Many of us carnivores look for hams as the center of the Easter dinner table, but most of us do not have the luxury of knowing where the animal was raised. Unless you know where your pig lived and you are sure it was raised in a very humane way, consider the lamb.
Most lamb today is raised on grass on farms and less likely to experience the confined factory farm conditions other animals do. On Martha’s Vineyard, lambing season has begun. All farmers begin lambing at different times in the Spring and for most farms, lambing lasts two or three weeks in March and April. Lambs on farms live their whole lives on the farm, eating mostly hay and grass, and are brought to the slaughterhouse at six or seven months.
If you don’t have the luxury of having a farmer’s market nearby, and you go to the grocery store, your lamb meat is going to have a higher chance of being treated better than your pigs, chicken or cattle.
And just one more consideration, do you really want to grab that Australian or New Zealand lamb that traveled 10,000 miles to get here?
Lamb was one of the first meat meals I cooked when I went off to college. Back then there was no internet to look up recipes. I asked the butcher and he guided me through the whole process. He suggested garlic, thyme and rosemary and 40 years later I still use this mix to flavor my lamb. The flavors of garlic and lemon and rosemary compliment lamb and I like to lightly rub the lamb an hour before roasting.
This recipe calls for a deboned leg of lamb. Legs vary in size with an average leg being 4.5 pounds for a locally raised deboned leg of lamb.
The cooking time will be a bit longer if you have a leg with the bone it it, but use a thermometer to ensure the doneness of your meat.
(Butterflied simply means that the bone has been removed or the meat was sliced away from the bone).
Oven temp 450°
1 4.5 lb lamb leg – deboned
For the rub:
4 garlic cloves mince
¼ cup of rosemary leaves
2 onions, minced
4 whole garlic cloves
4 sprigs of thyme- leaves removed
juice of one lemon
For deglazing the pan:
1 cup red wine
1 cup stock- either beef, lamb or chicken
Make a paste mixture of minced garlic, red wine and rosemary and rub the lamb all over with paste. Smooth it evenly all over the surface of the meat. Season the meat with salt and pepper. Allow the lamb to rest for one hour with the paste at room temperature.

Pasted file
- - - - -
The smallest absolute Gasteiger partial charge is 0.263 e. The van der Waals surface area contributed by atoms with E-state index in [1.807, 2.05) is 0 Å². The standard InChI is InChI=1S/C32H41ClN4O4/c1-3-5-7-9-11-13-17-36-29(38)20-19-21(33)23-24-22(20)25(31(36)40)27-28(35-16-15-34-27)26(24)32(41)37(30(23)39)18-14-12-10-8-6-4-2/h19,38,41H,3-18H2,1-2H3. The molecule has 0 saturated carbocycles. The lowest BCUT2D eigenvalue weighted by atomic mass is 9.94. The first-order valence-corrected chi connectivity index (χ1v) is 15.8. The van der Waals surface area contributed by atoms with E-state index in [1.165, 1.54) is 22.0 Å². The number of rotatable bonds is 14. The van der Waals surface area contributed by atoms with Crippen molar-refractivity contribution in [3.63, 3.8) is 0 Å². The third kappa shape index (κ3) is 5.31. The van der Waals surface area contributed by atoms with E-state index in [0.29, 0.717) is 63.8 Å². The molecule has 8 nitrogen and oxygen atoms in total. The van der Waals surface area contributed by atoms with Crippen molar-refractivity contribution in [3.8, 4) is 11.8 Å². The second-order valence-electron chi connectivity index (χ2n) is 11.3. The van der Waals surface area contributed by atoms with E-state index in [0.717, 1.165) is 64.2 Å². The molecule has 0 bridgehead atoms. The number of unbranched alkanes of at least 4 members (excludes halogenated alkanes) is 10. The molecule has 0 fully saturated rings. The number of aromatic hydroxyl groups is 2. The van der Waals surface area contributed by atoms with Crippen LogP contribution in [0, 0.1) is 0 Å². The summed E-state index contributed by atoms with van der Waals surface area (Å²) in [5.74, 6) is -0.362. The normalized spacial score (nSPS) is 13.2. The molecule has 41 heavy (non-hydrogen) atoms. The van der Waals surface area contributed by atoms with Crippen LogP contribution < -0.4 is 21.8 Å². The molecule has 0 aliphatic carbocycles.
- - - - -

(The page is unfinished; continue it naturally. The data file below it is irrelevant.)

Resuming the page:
Place the lamb in the oven and roast for 30 minutes. Reduce the oven temperature to 350°F and cook for about 1 hour longer, or until the internal temperature of the lamb is 135° (rare) or 145° (medium). Be sure the thermometer does not touch the bone. Remove from the oven and put the lamb on a platter; cover tightly with aluminum foil. Allow the lamb to rest for about 20-30 minutes before slicing.
While the lamb is resting, deglaze the pan:
Using the pan that the meat was cooked in, place the pan over the burner and turn on the burner to medium. Pour in the wine and stock and mix with the drippings. Add the minced onions to pan, and stir to combine. Scraping the bottom with a wooden spoon to release any meat particles, continuously stirring to cook and reduce. Reduce over high heat until it forms a sauce consistency. Slice lamb and serve with sauce drizzled over the top.
Jan Buhrman is a caterer, a localvore educator on Martha’s Vineyard. In the off season, Jan develops recipes with nutritionist, John Bagnulo MPH, PhD, they together they hosts Diaeta Way. Diaeta Way is one of the many websites that can help us find our own balance in nutrition. John and Jan have been forging the path to understanding our evolving nutritional world while finding balance and eating delicious meals around the table.
For more information click here or visit: Diaetaway.com